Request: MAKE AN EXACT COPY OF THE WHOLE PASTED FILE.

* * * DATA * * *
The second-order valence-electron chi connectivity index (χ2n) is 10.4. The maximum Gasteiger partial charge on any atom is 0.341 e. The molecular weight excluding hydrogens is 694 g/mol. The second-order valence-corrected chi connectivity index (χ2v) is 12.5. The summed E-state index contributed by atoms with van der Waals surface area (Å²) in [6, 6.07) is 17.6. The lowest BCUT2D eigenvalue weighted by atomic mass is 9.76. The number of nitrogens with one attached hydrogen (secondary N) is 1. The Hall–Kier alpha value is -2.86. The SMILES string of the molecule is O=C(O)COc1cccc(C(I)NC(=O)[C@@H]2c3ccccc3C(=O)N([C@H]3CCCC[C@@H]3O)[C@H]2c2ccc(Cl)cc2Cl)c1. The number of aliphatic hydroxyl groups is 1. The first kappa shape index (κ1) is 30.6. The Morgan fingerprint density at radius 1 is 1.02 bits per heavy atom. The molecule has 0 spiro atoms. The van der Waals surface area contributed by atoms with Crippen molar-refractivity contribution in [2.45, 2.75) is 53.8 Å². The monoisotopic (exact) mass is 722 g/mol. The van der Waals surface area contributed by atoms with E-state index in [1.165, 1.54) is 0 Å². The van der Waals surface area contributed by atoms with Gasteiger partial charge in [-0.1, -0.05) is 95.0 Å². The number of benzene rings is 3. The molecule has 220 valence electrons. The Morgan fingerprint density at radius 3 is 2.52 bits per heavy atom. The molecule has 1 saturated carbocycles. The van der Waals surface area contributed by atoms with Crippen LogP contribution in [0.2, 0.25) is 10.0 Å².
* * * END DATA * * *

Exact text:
The second-order valence-electron chi connectivity index (χ2n) is 10.4. The maximum Gasteiger partial charge on any atom is 0.341 e. The molecular weight excluding hydrogens is 694 g/mol. The second-order valence-corrected chi connectivity index (χ2v) is 12.5. The summed E-state index contributed by atoms with van der Waals surface area (Å²) in [6, 6.07) is 17.6. The lowest BCUT2D eigenvalue weighted by atomic mass is 9.76. The number of nitrogens with one attached hydrogen (secondary N) is 1. The Hall–Kier alpha value is -2.86. The SMILES string of the molecule is O=C(O)COc1cccc(C(I)NC(=O)[C@@H]2c3ccccc3C(=O)N([C@H]3CCCC[C@@H]3O)[C@H]2c2ccc(Cl)cc2Cl)c1. The number of aliphatic hydroxyl groups is 1. The first kappa shape index (κ1) is 30.6. The Morgan fingerprint density at radius 1 is 1.02 bits per heavy atom. The molecule has 0 spiro atoms. The van der Waals surface area contributed by atoms with Crippen molar-refractivity contribution in [2.45, 2.75) is 53.8 Å². The monoisotopic (exact) mass is 722 g/mol. The van der Waals surface area contributed by atoms with E-state index in [1.165, 1.54) is 0 Å². The van der Waals surface area contributed by atoms with Gasteiger partial charge in [-0.1, -0.05) is 95.0 Å². The number of benzene rings is 3. The molecule has 220 valence electrons. The Morgan fingerprint density at radius 3 is 2.52 bits per heavy atom. The molecule has 1 saturated carbocycles. The van der Waals surface area contributed by atoms with Crippen LogP contribution in [0.2, 0.25) is 10.0 Å².